The Environment Agency has said that work on the Adur tidal walls scheme in Shoreham by Sea is making good progress as a result of using silent sheet piling techniques.
Van Oord is using a Giken silent piling unit to press the piles into position, which is minimising disruption to local residents and keeping the work on track to finish by the end of the year.
According to the Environment Agency, equipment has proved to be key to working in the tight spaces between the Shoreham houseboats and the houses landside of the path.
The organisation has said that the work on the 7.2km defence structure was planned around the availability of the equipment. In total the scheme involves installed of a 2.5km sheet piled wall, along with 3km of flood embankments and 1km of concrete flood walls.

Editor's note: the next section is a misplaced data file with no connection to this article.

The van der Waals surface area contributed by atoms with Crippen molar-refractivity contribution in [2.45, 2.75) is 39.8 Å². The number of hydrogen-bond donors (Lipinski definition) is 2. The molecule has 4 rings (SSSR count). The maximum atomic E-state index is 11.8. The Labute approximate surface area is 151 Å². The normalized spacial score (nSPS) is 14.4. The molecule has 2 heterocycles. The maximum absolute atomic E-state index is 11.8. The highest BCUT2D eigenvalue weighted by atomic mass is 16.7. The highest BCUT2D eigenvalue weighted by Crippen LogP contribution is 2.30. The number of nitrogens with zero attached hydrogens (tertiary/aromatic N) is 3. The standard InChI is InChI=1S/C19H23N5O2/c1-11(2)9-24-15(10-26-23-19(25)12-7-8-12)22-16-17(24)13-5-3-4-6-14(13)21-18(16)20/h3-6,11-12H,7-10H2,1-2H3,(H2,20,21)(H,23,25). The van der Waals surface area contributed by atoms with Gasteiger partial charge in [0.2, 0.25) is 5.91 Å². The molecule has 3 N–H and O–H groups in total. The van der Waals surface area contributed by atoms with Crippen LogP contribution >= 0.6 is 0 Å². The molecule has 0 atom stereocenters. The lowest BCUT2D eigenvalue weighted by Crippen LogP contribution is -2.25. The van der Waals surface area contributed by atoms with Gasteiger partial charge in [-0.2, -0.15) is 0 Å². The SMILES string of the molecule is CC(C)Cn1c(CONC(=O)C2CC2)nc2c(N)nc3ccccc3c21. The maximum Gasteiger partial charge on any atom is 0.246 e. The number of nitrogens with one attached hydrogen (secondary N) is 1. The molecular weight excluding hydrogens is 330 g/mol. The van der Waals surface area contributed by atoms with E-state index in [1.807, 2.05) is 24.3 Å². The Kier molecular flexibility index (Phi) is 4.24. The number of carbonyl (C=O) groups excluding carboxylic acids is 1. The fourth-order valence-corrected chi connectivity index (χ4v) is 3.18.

Van Oord has said that it has just completed another section of the wall with 1,176 11m-long sheet piles installed. “The work was complicated by being close to 40 houseboats along a stretch of 700m. However, we made sure to consult with stakeholders and houseboat owners keeping them informed on developments,” said a spokesperson for the contractor.
A spokesperson for the agency said: “We would like to thank everyone in Shoreham-by-Sea for their continued patience and support. More than two-thirds of the Shoreham Adur tidal walls flood defence scheme has now been completed. Having started construction in October 2016 we expect to finish by the end of this year.”